Tuesday, 22 July 2014

Morston bridges update

Morston Bridges

Friday 25 July will see the completion of Bridge 4 and the new viewpoint at Morston and we plan to open it as the new access at 3pm.

The remaining work that will take place this week will involve establishing the ramp leading to Bridge 4 and fitting the final handrails and anti-slip boards and the steps leading off the viewing platform. 

Next week will see a bench being installed on the viewing platform and chestnut paling being erected as part of our ecological mitigation work required by Natural England to allow the vegetation to re-establish on work sites and the area immediately north of the viewing platform. Temporary fence lines will be taken down, matting removed and the digger access track graded. There are also some minor works to go back to on Bridge 2 to relocate some of the bolts which are now sticking proud on the footpath to the ramps.

The temporary pontoon and works access and platform at Bridge 4 has been removed over the high tides last week and using local support. 

We will be present at the viewing platform alongside Dunella on the 12 August between 2-3pm so please do join us for a drink and bit of cake and maybe see some of you on Friday for the opening!

Footpath Repairs

With the bridge project being completed, we are starting to think about repairing the path between the bridges, and the specification and logistics of it. To help our thinking you may spot different types of footpath options being trialled over the summer to see how they fare with lots of foot pressure.

In order for Morston to be business as usual for the summer we are hoping that works can start in the Autumn once schools are back and the main visitor period is over. We will be maintaining access to visitors at all times.

We need to gain certain consents and agreements for the works and will look at the best approach to be undertaken but we have been looking at the logistics of moving large quantities of gravel and materials for footpath repairs.

With the temporary vehicle crossings being in place for the bridge project we have an ideal opportunity for moving the materials, with the temporary pontoon crossing at Bridge 2 and the temporary culverts at Bridge 1 and 3.  We have decided to give ourselves some flexibility and are therefore leaving these in place ready for the Autumn.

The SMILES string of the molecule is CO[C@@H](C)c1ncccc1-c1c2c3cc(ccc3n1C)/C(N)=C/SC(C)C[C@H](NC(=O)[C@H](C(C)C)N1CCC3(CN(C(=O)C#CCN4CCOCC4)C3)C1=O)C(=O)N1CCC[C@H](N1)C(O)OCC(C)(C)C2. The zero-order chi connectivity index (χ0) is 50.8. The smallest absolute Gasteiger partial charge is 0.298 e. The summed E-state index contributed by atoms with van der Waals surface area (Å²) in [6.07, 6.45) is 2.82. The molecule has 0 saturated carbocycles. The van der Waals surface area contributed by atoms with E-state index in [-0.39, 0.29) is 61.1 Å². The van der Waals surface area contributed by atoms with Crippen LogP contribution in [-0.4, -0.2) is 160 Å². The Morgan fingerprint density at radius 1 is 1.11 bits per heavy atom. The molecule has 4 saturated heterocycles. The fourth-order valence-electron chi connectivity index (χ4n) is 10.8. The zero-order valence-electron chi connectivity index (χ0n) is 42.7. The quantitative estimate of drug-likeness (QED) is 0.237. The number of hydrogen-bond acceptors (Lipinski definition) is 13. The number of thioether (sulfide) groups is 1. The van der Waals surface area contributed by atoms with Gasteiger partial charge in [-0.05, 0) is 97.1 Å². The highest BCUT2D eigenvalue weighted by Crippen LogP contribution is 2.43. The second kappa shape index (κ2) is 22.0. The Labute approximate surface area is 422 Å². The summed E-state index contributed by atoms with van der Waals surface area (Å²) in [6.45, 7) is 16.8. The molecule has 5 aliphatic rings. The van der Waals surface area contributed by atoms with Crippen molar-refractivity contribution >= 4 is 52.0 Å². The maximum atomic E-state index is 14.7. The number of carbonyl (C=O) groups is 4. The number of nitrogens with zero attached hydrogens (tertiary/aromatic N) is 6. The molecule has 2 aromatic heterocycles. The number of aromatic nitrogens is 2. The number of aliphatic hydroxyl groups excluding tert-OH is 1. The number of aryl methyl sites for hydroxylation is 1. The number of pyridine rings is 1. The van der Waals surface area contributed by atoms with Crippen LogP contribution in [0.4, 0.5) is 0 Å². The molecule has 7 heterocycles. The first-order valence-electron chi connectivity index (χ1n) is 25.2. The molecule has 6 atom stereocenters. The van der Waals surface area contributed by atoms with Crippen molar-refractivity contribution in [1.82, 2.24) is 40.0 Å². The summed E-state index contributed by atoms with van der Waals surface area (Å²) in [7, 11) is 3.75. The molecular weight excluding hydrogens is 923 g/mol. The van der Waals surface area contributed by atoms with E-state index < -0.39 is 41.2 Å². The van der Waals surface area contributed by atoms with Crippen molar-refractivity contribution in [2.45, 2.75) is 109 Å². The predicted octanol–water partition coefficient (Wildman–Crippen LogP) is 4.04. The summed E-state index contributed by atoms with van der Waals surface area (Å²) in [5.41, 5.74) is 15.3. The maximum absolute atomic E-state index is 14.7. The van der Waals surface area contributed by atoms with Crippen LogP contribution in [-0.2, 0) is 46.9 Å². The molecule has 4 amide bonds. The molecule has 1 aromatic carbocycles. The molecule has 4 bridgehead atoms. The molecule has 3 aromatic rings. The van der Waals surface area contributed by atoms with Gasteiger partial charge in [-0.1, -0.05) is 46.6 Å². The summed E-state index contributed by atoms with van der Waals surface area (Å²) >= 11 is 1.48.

We will be in contact again shortly to share our thoughts about the path design and we can talk about this more on the 12th. 

Victoria Egan
Countryside Manager

Sunday, 20 July 2014

20th July: Sunny weather

The recent sunny weather has brought lots of butterflies - an increase in Graylings, first Gatekeepers and Essex as well as Small Skippers.

 Essex Skipper on Sea Holly

We also had a day when we had a number of migrant hawkers (16th July) - approximately 40 were recorded on the Point.

Sandwich, Common and Little Tern chicks are now on the wing.  Juvenile Sandwich Terns have been seen fishing.  There are also a number of chicks of all species that have yet to take their first flight, such as the Common Tern chick below:

These chicks are still very vulnerable to predation, so please continue to keep your distance from fenced nesting areas.  The dog restrictions (no dogs allowed on the Point except for around the Lifeboat House if on a lead) are still in place until mid-August for this reason. 

Little Tern chick hatched yesterday (photographed under licence)

Spot the chick (click to enlarge)

We're happy to see our breeding birds feeding well.  Terns are enjoying good fishing close to the colony, with feeding 'frenzies' most days.  Black Headed Gulls are feasting on a recent spate of  freshly hatching insects (often referred to simply as a 'hatch') giving both adults and juveniles an abundance of food. 

'Mini' hatch with gulls gathering to feed

In migrant bird news, Starlings have regularly been present in strong numbers over the past couple of weeks, with over 200 seen today in different groups.  We have been enjoying the company of a Black Redstart that appears to have taken a liking to the Lifeboat House and garden area, as it has been around for just under a fortnight with only a couple of days where it was not sighted.  Arctic Skuas are now regularly being seen harassing terns for their fish, as they survive by stealing fish from other birds (known as kleptoparasitism).  They are amazing birds to watch on the wing, very acrobatic, and apparently were the inspiration behind the British Fleet Air Arm’s first naval dive-bomber, the Blackburn Skua (see Arkive.com).

Our latest low-tide seal count on 13th July gave 449 Grey Seals and 38 Common Seals hauled out on the sands.

And to finish with, our latest guess the legs:

Sarah (Seasonal Ranger)

Sunday, 6 July 2014

6th of July: Lucky ducky

This morning as we went out on patrol, we came across five abandoned Shelduck ducklings, huddled together and shivering in the wet grass not far from the Lifeboat house.

After a  brief debate a rescue was decided upon, Ajay was like a pied piper figure as he led the ducklings back to the Lifeboat house.

Once here we found a cardboard box which we lined with cotton wool and towels as well as a toastie warm hot water bottle.

An internet search revealed that we did not have what was required to brood these fluffy humbugs, so the RSPCA were called. We then put the ducklings on a Temple's seal ferry where they were taken away to Morston, to be collected and sent to East Winch animal hospital.

Five Fluffy Humbugs
Five shivering ducklings sat in the dune
Need to do something, need to do soon
Led them away to a nice cosy home
Warm and safe, where no dangers roam
Happy ducklings now whistle a content tune
Safety at East Winch awaits them all soon

On the 29th of June, a low tide count revealed 865 Grey and 26 Common seals hauled out around the Point and West Sands.

On the 5th of July, we saw the first fully fledged Sandwich Tern of the season flying over the Gap giving its distinctive call. A full chick count will take place soon.